Years before I was asked to talk about Steven Avery — in Glamour UK, on NPR, on an AMA chat on Reddit (where I took some flak) — I had already covered some high-publicity murder trials. One in California stands out. The mastermind was a college kid named Dana Ewell. He lured his parents and sister to the family home in the Sunnyside neighborhood of Fresno. Dale, Glee, and Tiffany Ewell were then shot to death by Dana's buddy, who was lying in wait on that Easter Day in 1992.
For several years, the two men taunted the police who were investigating them, and it looked like Ewell might inherit his father's $8 million estate. But ultimately both he and his buddy were convicted of the murders and sentenced to life in prison. In one way, that case was like all the other murder cases I had covered. I had never heard of, nor laid eyes on, the accused killers until after they had been arrested and brought to court. They were strangers.
The Wisconsin man who would become the central figure in Netflix's docuseries Making a Murderer was different.
I met Steven Avery on Sept. 11, 2003, soon after breaking a story that he would be freed from prison after serving 18 years of a 32-year sentence for sexual assault. New DNA testing, on a single remaining hair preserved as evidence, proved the 1985 assault had been committed by another man.
The day he crossed through the prison gates, Avery, then 41, sported a shaved head and a graying beard that stretched to near his belly button. He smiled and laughed, if a bit uncomfortably, telling a phalanx of reporters and cameras: "I'm out! Feels wonderful."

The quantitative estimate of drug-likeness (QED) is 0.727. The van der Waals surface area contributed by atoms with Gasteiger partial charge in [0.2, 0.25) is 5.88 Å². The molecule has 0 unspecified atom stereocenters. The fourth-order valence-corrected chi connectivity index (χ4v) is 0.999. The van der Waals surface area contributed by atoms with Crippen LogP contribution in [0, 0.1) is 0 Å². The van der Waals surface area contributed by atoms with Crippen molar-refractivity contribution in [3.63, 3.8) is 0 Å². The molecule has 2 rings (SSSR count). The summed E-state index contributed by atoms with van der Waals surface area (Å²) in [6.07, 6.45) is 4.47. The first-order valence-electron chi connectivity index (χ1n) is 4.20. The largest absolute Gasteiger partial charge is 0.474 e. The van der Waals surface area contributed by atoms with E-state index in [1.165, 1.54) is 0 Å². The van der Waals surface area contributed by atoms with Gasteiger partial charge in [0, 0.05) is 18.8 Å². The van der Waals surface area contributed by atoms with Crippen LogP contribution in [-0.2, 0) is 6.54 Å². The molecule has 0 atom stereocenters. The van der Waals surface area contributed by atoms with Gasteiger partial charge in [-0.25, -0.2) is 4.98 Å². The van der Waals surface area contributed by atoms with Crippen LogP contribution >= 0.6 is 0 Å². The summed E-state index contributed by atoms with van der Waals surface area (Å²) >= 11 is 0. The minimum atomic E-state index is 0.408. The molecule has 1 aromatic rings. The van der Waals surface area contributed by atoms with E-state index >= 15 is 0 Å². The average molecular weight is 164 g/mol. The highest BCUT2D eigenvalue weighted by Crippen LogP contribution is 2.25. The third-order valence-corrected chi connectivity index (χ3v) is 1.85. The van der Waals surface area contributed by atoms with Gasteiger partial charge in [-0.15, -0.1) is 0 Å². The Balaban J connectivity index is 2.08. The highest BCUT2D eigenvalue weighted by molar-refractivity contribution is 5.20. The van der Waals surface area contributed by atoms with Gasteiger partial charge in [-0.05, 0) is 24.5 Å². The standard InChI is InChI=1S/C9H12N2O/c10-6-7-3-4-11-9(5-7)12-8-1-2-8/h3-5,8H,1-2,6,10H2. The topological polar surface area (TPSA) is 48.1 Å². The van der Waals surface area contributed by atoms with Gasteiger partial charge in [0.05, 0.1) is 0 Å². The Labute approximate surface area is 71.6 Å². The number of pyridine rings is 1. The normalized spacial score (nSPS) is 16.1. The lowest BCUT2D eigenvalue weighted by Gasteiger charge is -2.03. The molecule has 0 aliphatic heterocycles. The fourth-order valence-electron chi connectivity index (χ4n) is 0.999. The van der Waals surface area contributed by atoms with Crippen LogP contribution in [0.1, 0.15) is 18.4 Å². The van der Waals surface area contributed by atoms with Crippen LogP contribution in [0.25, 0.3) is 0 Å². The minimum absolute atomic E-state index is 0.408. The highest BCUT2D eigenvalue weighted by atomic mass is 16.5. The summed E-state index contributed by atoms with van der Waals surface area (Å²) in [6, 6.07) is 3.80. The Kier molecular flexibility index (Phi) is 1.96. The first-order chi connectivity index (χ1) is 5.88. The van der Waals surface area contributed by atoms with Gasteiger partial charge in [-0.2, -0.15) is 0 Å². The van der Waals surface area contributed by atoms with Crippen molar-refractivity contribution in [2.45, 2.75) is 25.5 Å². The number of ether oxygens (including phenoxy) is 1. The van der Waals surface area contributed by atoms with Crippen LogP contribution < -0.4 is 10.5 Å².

Three months later, I visited Avery at his parents' Manitowoc County home, which appeared in many scenes in Making a Murderer. Avery and I sat a few feet across the kitchen table from each other for an interview, as he described struggling with his new freedom. His blood pressure had actually risen since he left prison. "Sometimes I feel like it's easier in there," he told me.
I thought that might be the last time I would see him.
Then came the news, two years later.
On Halloween of 2005, a 25-year-old photographer named Teresa Halbach had gone missing, and was last seen alive by Avery outside his home. The first stories we wrote were about the search for Halbach, and then about the revelation that she had been murdered. During those tense days, it was clear Avery was the main suspect, but no arrests had been made. Avery was still free.
I visited him again, this time at his family's cabin. He was still mostly soft-spoken, answering questions with short answers. But this time he seemed agitated, too. "Sometimes, I got to break down," he told me, admitting he couldn't help but cry at times. "I try not to let it happen."
What wasn't significant to me at that moment was that sitting in the kitchen with us was Avery's 16-year-old nephew, Brendan Dassey. One of the photographs we ran in my newspaper, the Milwaukee Journal Sentinel, showed the two of them staring across the table at each other.
As is detailed in Making A Murderer, Avery and Dassey were found guilty of Halbach's murder after separate trials in 2007. Both received life sentences.
Which meant that, for the first time in more than 20 years as a reporter, I had been sitting across a table from two men who would later be convicted of murder.
It would be a startling thing to realize.
After that visit to the cabin, I returned to Milwaukee, staying in touch with Avery by phone while continuing to press law enforcement officials for more information about Halbach's murder.
Two days after the cabin interview, shortly before 1 p.m. on a Wednesday, I called Avery again to check in, to see if there were any developments, had he been visited again by the police, and so on.
The conversation ended abruptly after he told me as he was being put under arrest.
"I'm going to jail. I can't talk to you no more."
That's the last time we ever spoke.
Images: Netflix; Fox News